2011 Betz "La Cote Patriarche" Yakima Valley Syrah

SKU #1269968 94 points Stephen Tanzer's International Wine Cellar

 (14.3% alcohol; from a 1986 planting in Red Willow Vineyard; 2011 was a relatively early year for these vines): Highly nuanced nose combines dark berries, smoke, stony minerality, pepper and flowers. Floral, cool and precise yet silky too; delivers outstanding intensity without weight thanks to ripe, harmonious acidity. Captivating, soil-driven notes of lavender, smoke and garrigue add nuance to the dark berry fruit. Finishes very long, with noble tannins and clear projection of terroir. This can be enjoyed now owing to its utterly seamless texture, but has the depth and energy to enjoy a slow and graceful evolution in bottle. 94+ Points  (11/2014)

93 points Wine Enthusiast

 ***Cellar Selection*** Sourced from old vines at the Red Willow Vineyard, this deep, purple-hued wine is a compelling riot of scents and flavors. Black cherry and cassis, anise and pepper, iron ore and compost—and even a streak of fresh cut tobacco—all waft out of the glass. The wine's lovely balance creates a generous confluence of sensory delights. (PG)  (12/2013)

91 points Wine Spectator

 Crisp and lively, broad in texture, with dark berry and cracked pepper flavors on a generous frame, lingering pleasantly. Drink now through 2019. (HS)  (8/2014)

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Price: $43.99
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- One of France's noblest black grape varieties, Syrah is known for its intense and distinctive perfume reminiscent of briar fruit, tar, spice and black pepper and its firm structure. One of few black grape varietals frequently vinified on its own, the best examples of Syrah come from the Northern Rhône, particularly Hermitage, but also Côte-Rôtie, Cornas, Crozes-Hermitage and St-Joseph. These wines are very astringent in their youth, though some Crozes-Hermitage and St-Joseph can be enjoyed young, relatively speaking. Given the requisite patience, though, these wines can reveal amazing complexity and secondary fruit characteristics like plum and blackcurrant as well as subtle hints of smoke and flowers. In the Southern Rhône, Syrah is used to add structure and complexity to wines dominated by Grenache and complemented by Mourvèdre, like the more immediately drinkable Côte du Rhônes, as well as the long-lived wines of Châteauneuf-du-Pape. In recent years, plantings of Syrah have spread throughout the Languedoc-Roussillon where it is produced on its own or blended with other varietals. Outside of France, the most important Syrah growing country is easily Australia, where it is called Shiraz. Quality levels here depend greatly on yields and geography, and the wines range from bold, fruity and easy-drinking to intense and ageable, like the famed Penfolds Grange. Often bottled on its own, in Australia Syrah is also can be blended with Grenache and Mourvèdre, as in the Southern Rhône, and is increasingly combined with Cabernet Sauvignon. Syrah has also been steadily increasing in popularity in California, thanks to a group of advocates called the Rhône Rangers. Its most successful iterations come from the Central and Sonoma Coasts, where winemakers are pushing boundaries and creating some incredible wines. In recent years Syrah has also found a number of proponents in Washington State, which is definitely a region to watch for this variety.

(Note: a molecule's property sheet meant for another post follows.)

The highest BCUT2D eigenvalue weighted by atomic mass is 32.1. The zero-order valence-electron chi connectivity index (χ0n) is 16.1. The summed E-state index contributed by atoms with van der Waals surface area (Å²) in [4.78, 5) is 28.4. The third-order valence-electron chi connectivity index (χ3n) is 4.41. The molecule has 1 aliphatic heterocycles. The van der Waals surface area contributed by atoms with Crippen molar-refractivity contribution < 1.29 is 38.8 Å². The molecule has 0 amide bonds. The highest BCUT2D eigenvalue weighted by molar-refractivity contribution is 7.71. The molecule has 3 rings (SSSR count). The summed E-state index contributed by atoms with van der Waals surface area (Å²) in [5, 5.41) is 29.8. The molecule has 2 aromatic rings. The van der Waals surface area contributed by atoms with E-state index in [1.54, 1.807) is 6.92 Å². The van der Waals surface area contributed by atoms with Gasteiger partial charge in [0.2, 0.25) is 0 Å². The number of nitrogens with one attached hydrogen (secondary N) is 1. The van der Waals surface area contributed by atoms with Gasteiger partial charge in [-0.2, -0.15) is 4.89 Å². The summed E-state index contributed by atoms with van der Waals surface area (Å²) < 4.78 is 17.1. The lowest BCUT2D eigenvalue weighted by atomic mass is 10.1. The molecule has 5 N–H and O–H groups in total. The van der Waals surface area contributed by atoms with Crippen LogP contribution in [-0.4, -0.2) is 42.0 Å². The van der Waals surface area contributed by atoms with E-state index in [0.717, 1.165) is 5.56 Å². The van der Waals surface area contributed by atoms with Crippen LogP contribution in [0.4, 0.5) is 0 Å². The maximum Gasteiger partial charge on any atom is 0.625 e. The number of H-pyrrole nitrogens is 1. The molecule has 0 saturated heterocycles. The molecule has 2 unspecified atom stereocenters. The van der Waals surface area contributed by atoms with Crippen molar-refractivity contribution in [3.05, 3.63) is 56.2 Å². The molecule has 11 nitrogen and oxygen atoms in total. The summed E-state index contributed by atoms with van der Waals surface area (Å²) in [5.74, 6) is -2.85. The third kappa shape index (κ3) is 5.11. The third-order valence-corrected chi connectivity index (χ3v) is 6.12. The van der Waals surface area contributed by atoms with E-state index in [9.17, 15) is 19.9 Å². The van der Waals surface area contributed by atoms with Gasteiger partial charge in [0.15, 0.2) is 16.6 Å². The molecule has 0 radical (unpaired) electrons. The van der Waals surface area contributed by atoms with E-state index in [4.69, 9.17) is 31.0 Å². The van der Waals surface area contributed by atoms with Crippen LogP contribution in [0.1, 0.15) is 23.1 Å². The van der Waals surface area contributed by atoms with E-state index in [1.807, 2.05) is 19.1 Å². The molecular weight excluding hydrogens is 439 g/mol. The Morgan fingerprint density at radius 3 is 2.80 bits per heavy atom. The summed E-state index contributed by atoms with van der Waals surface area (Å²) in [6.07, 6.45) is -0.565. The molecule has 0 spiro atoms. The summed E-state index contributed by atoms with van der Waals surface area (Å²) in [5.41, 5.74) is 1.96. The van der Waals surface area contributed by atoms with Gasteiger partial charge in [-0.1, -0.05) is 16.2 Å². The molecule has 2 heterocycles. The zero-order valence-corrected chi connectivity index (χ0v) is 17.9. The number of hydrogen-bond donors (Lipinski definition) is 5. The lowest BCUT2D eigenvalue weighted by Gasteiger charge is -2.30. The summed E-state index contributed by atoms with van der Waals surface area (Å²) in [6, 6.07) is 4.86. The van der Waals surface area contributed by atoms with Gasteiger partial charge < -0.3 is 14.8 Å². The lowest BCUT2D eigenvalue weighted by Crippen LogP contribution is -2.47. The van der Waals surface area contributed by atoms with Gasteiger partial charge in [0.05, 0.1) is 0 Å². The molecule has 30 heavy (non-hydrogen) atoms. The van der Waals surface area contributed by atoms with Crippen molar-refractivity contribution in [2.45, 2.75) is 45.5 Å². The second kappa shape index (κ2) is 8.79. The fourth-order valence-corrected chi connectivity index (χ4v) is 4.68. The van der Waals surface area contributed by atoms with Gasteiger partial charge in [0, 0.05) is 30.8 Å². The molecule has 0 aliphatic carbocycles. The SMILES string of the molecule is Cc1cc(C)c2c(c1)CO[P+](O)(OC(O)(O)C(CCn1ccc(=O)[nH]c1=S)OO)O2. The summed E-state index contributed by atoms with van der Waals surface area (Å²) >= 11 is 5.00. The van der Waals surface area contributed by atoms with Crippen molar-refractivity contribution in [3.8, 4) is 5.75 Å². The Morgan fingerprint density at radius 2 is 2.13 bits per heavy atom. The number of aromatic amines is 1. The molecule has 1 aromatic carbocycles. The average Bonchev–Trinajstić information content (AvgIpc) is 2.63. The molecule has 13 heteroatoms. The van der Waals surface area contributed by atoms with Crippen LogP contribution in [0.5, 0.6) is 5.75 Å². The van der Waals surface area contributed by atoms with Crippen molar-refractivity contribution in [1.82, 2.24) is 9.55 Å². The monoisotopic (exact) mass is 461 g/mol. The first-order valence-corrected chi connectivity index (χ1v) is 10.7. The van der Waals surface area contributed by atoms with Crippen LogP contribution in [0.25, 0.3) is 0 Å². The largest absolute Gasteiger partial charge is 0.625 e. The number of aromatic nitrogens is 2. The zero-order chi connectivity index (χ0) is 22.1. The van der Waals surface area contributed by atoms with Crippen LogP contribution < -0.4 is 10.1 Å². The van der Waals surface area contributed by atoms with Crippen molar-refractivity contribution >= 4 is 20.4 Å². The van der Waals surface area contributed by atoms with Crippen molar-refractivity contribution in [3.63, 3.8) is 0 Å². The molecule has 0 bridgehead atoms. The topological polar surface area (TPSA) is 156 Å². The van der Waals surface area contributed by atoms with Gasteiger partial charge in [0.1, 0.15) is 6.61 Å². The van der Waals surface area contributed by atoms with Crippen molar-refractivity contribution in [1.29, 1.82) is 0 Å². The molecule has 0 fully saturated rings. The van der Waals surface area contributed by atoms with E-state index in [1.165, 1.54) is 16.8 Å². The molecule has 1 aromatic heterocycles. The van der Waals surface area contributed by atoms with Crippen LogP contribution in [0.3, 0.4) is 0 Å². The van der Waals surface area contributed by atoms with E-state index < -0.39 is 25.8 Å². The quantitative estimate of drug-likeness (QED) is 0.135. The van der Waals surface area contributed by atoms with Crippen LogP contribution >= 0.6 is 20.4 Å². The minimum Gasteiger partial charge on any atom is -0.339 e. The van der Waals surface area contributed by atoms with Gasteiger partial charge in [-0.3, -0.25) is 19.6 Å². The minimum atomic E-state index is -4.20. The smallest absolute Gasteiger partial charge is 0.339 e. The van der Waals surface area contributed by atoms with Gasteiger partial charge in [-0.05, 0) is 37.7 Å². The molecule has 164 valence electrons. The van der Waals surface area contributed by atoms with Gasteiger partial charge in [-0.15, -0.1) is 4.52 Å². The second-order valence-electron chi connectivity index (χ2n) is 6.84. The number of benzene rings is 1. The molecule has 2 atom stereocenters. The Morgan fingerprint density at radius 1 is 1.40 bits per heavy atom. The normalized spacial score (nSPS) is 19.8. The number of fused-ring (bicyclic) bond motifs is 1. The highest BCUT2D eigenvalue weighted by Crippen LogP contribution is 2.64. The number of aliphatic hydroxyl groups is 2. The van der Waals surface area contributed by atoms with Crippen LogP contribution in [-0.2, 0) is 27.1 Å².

United States

- When people consider domestic wine, they normally think about the state of California. The fine viticultural Region within California, including the Napa Valley, Sonoma, Santa Cruz Mountains, Mendocino and Santa Barbara, are capable of growing grapes of world-class quality. But there's plenty of fabulous wine coming from other states, too. Oregon, Washington and New York are also causing eyebrows (and glassware) to be raised around the world. Click for a list of bestselling items from the United States.


- Washington has become one of the most important wine producing states in the United States, and development continues to grow rapidly. In 1969, when California was exploding as a wine producer, Washington had only two wineries, but by 2000 that number had passed 100. Most of Washington's grape crop goes to uses other than wine. Merlot and Chardonnay have been the most successful in Washington. It's interesting to note that Washington's prime wine regions are located at 46° north, along the same latitude as the legendary French wine districts of Bordeaux and Burgundy. During the summer, Washington averages more than two hours more sunlight each day compared to California.
Alcohol Content (%): 14.3